Records of the Harvard College Observatory Director's Office
Scope and Contents
The Records of the Harvard College Observatory Director's Office contains memoranda, reports, minutes, budgets, and correspondence from the Physics, Astronomy, and Earth and Planetary Sciences departments. The series also includes documents from the Oak Ridge Observatory, the Donald Menzel Memorial Service, and the Space Infrared Telescope Facility. It includes materials for visiting committees, curriculum vitae, candidate evaluations, and other records concerning appointments, as well as records related to other topics.
- [circa 1964-1991 and undated]
- Harvard College Observatory (Organization)
Conditions Governing Access
The records are open for research, with the following exceptions: Harvard University records are restricted for 50 years. Personnel and student records are closed for 80 years. Please see reference staff for further details.
Extent8.75 cubic feet (25 document boxes)
Historical note on the Harvard College Observatory
In 1839, the Harvard Corporation appointed William Cranch Bond the first Astronomical Observer to the University, thereby taking the first step in establishing the Harvard College Observatory, after which the first telescope was installed in 1847. Scholars and students had studied astronomy at Harvard since the seventeenth century, but it wasn’t until a large comet sparked public interest in 1843 that donors began donating funds to build an observatory. During the tenure of the Harvard College Observatory’s first three directors, William Cranch Bond (1839-1859), George Phillips Bond (1859-1865), and Joseph Winlock (1866-1875), much of the Observatory’s research focused on lunar photography and chronometric activities to establish American longitude and to operate a time service for the United States government and commercial interests. In the late nineteenth century and early twentieth century, under the direction of Edward C. Pickering (1877-1919), research shifted from celestial mechanics and positional astronomy to astrophysics. The Observatory developed into a major research institution, focusing on photographic star surveys, spectroscopic analysis, and culminating in publication of the Henry Draper Catalogue, with spectroscopic classifications for 225,300 stars. During Pickering’s tenure, many women astronomers, including Annie Jump Cannon, Henrietta Swan Leavitt, Cecilia Payne-Gaposchkin, and Williamina Fleming performed essential research at the Observatory.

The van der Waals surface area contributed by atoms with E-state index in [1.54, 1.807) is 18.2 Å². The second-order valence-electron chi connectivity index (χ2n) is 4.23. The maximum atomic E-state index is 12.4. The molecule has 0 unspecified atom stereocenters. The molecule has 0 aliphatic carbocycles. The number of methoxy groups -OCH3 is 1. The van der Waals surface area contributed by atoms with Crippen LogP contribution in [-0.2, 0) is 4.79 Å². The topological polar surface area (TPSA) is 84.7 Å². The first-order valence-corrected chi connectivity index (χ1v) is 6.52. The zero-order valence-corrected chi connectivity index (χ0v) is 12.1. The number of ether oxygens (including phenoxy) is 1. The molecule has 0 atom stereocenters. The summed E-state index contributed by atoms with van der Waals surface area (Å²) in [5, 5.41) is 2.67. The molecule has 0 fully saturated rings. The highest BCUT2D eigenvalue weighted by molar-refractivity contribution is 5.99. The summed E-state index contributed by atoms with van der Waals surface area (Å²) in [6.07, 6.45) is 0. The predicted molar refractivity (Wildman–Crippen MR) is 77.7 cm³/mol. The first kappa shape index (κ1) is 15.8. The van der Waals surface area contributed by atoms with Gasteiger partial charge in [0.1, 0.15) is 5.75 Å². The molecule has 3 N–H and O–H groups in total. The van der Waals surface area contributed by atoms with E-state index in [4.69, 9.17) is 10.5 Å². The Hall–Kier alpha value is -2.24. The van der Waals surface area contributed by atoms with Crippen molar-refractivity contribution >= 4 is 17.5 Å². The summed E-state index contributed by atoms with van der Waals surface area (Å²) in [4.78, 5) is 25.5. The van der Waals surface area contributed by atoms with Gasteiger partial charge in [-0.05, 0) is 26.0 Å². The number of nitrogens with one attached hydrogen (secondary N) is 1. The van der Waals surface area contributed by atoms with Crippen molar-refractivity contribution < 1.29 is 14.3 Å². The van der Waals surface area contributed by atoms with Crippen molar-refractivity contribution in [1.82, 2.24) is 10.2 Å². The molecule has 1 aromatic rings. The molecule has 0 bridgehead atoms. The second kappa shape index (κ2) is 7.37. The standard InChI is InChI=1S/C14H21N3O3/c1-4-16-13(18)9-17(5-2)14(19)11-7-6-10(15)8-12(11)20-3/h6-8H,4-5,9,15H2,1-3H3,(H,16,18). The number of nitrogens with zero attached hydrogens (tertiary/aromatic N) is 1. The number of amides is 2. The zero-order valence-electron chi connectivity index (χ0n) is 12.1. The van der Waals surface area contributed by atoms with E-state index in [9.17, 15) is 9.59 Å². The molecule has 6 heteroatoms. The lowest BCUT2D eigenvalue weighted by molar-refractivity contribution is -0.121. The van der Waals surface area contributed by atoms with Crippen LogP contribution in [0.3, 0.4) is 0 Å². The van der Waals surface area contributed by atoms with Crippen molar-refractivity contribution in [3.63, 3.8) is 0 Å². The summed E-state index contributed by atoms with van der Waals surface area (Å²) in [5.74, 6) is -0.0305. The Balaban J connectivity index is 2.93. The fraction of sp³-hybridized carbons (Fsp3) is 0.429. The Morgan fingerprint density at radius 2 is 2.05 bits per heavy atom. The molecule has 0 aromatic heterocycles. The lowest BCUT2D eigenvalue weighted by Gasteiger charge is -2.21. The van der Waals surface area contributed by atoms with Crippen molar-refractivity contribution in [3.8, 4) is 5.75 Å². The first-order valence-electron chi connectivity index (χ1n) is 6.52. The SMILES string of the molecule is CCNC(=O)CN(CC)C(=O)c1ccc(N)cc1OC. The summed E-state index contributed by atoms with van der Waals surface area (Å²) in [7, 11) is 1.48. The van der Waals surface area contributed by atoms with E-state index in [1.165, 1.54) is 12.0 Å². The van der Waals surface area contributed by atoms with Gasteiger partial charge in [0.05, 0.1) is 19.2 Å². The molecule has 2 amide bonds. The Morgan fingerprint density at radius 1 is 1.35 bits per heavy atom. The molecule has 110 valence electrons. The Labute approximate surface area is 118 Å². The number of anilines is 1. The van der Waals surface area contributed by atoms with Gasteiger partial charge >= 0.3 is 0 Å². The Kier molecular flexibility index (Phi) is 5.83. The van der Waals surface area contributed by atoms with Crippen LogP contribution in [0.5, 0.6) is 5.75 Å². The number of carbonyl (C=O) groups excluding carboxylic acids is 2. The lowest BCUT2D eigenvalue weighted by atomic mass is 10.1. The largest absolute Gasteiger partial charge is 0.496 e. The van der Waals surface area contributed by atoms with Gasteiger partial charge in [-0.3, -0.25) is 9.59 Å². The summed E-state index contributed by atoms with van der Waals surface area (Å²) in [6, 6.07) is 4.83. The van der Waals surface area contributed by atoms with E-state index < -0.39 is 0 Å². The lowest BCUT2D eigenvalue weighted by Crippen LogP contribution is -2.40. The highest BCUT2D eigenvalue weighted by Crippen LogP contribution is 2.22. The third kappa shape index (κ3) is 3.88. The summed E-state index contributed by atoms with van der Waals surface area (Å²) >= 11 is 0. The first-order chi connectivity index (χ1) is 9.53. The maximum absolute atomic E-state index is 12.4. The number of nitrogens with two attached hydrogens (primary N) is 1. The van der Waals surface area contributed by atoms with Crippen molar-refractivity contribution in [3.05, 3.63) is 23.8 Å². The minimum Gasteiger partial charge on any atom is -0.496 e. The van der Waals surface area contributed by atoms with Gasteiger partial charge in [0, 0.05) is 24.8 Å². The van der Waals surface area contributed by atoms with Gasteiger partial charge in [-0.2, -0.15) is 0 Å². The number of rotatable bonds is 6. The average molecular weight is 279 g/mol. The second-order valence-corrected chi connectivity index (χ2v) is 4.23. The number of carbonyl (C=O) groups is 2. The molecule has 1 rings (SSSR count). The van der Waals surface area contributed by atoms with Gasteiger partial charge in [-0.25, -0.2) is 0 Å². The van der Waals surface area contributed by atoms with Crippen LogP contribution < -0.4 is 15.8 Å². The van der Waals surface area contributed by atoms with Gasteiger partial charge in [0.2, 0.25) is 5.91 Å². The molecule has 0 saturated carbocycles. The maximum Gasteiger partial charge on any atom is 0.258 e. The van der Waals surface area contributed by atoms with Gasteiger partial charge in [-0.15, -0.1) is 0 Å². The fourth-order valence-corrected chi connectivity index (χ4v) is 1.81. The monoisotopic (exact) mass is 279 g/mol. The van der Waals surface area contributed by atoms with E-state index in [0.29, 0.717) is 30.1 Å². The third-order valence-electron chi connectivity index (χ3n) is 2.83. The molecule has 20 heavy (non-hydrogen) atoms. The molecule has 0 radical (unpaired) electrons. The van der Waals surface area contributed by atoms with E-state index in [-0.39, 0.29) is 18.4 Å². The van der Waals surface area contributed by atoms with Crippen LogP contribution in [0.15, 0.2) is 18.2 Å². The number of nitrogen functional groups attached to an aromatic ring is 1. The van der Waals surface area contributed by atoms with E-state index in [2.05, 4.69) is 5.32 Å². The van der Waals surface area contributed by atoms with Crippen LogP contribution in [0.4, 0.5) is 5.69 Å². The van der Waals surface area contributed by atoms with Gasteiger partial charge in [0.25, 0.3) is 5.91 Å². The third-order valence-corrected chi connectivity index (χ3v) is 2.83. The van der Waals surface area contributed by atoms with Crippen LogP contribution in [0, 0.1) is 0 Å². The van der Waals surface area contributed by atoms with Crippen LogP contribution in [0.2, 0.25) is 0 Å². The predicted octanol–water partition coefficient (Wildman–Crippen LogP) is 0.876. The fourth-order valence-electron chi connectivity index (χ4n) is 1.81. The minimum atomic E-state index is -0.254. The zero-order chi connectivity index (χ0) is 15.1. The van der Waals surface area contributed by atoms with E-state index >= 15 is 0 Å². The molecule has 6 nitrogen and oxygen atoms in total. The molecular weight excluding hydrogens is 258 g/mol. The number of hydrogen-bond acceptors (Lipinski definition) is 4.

This record series is arranged in alphabetical order.
Immediate Source of Acquisition
Accession 13291; received on April 26, 1996.
This finding aid was created by Olivia Mandica-Hart in March 2020. Information in this finding aid was assembled from legacy paper inventories and container management data. The collection was not re-examined by the archivist.
- Harvard College Observatory. Records of the Harvard College Observatory Director's Office, [circa 1964-1991 and undated] : an inventory
- Harvard University Archives
- March 16, 2020
- Description rules
- Language of description
- EAD ID
Part of the Harvard University Archives Repository
Holding nearly four centuries of materials, the Harvard University Archives is the principal repository for the institutional records of Harvard University and the personal archives of Harvard faculty, as well as collections related to students, alumni, Harvard-affiliates and other associated topics. The collections document the intellectual, cultural, administrative and social life of Harvard and the influence of the University as it emerged across the globe.
Cambridge MA 02138 USA